Thursday, February 12, 2009


(James Roday - Shawn Spencer from Psych)
My friend Kerri-boo went to a psychic yesterday. She called me on her way, all excited, she'd never been to a psychic before, and her boss had just been to this man, and was very impressed. I'd never heard of him, but supposedly he's fairly well known in those circles. *shrug* He's never been on tv, so I don't know him. I told her, when he's 'reading' you, don't react to anything. Control your body/face responses as much as possible. That's how they know when they've 'hit', is when you respond, verbally or otherwise.
She called me back maybe 45 minutes later. She was very disappointed in the reading. He got nothing right, and was so far off base she was sort of pissed. I told her it just proves my belief that 95% of these people are fakes. They're good at reading people - they are con artists. Now, some of these people may honestly believe that they're psychic, but that just makes them delusional, not right.
Now, the other 5%?
Sure, I believe that some people do have psychic abilities. The question is, where do these come from? Some think that they're a natural gift from God, others believe that they gain these abilities through trafficking, knowing or otherwise, with demons. Maybe it's a mix of the two.
I've always wanted to go to a psychic, just to see, but never gone, because I think, at best, it's a waste of money, and at worst, I could just be asking for trouble.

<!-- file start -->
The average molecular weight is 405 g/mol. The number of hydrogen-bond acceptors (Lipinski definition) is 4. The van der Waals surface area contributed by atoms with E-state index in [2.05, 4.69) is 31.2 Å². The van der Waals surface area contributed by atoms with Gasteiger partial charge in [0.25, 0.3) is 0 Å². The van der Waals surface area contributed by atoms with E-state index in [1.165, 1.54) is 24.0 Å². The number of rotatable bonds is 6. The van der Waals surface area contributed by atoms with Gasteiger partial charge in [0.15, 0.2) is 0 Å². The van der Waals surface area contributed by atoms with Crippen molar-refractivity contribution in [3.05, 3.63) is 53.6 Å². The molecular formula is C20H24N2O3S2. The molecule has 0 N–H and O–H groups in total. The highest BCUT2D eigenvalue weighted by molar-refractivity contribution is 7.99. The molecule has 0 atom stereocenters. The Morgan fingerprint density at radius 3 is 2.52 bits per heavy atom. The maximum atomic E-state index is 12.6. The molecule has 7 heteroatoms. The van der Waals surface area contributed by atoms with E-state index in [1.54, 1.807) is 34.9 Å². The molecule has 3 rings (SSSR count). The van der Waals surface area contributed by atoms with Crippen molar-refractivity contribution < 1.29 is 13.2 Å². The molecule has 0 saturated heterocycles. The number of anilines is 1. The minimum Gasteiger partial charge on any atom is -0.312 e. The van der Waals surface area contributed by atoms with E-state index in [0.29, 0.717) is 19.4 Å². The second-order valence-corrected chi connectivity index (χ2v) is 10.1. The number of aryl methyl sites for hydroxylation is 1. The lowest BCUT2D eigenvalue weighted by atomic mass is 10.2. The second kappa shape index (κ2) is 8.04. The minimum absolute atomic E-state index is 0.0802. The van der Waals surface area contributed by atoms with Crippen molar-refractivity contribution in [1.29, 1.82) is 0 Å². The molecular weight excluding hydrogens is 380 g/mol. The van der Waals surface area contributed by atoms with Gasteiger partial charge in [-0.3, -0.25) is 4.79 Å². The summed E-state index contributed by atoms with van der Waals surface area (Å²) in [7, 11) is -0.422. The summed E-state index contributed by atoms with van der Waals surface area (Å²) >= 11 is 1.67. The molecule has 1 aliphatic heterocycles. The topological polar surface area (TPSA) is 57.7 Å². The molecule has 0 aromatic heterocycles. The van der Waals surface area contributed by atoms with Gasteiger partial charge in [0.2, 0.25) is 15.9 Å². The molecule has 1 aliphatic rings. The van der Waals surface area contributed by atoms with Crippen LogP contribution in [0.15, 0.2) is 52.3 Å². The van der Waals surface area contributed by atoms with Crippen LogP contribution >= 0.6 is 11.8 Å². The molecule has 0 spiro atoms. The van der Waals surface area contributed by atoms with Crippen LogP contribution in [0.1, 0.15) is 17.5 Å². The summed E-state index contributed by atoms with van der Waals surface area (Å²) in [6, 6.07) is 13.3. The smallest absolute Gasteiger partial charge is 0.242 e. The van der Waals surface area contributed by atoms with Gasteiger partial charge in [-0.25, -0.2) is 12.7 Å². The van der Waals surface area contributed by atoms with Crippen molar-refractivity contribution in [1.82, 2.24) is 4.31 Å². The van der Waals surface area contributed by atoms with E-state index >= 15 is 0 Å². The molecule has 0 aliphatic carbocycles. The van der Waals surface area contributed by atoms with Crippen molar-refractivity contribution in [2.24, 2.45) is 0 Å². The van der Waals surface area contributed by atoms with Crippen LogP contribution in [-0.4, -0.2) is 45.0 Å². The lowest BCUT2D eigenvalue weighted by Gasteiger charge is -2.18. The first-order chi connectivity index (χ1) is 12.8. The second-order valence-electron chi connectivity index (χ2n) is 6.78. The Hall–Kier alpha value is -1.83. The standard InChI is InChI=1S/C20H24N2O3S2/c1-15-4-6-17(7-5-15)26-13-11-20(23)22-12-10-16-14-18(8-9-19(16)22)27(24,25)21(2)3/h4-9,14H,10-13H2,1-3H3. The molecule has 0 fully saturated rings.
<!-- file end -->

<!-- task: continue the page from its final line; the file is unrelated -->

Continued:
Funnily enough, the section of the Catechism I'm reading now is on the First Commandment, and this is the part I read this morning:
Divination and magic

2115 God can reveal the future to his prophets or to other saints. Still, a sound Christian attitude consists in putting oneself confidently into the hands of Providence for whatever concerns the future, and giving up all unhealthy curiosity about it. Improvidence, however, can constitute a lack of responsibility.

2116 All forms of divination are to be rejected: recourse to Satan or demons, conjuring up the dead or other practices falsely supposed to "unveil" the future. Consulting horoscopes, astrology, palm reading, interpretation of omens and lots, the phenomena of clairvoyance, and recourse to mediums all conceal a desire for power over time, history, and, in the last analysis, other human beings, as well as a wish to conciliate hidden powers. They contradict the honor, respect, and loving fear that we owe to God alone.

2117 All practices of magic or sorcery, by which one attempts to tame occult powers, so as to place them at one's service and have a supernatural power over others - even if this were for the sake of restoring their health - are gravely contrary to the virtue of religion. These practices are even more to be condemned when accompanied by the intention of harming someone, or when they have recourse to the intervention of demons. Wearing charms is also reprehensible. Spiritism often implies divination or magical practices; the Church for her part warns the faithful against it. Recourse to so-called traditional cures does not justify either the invocation of evil powers or the exploitation of another's credulity.

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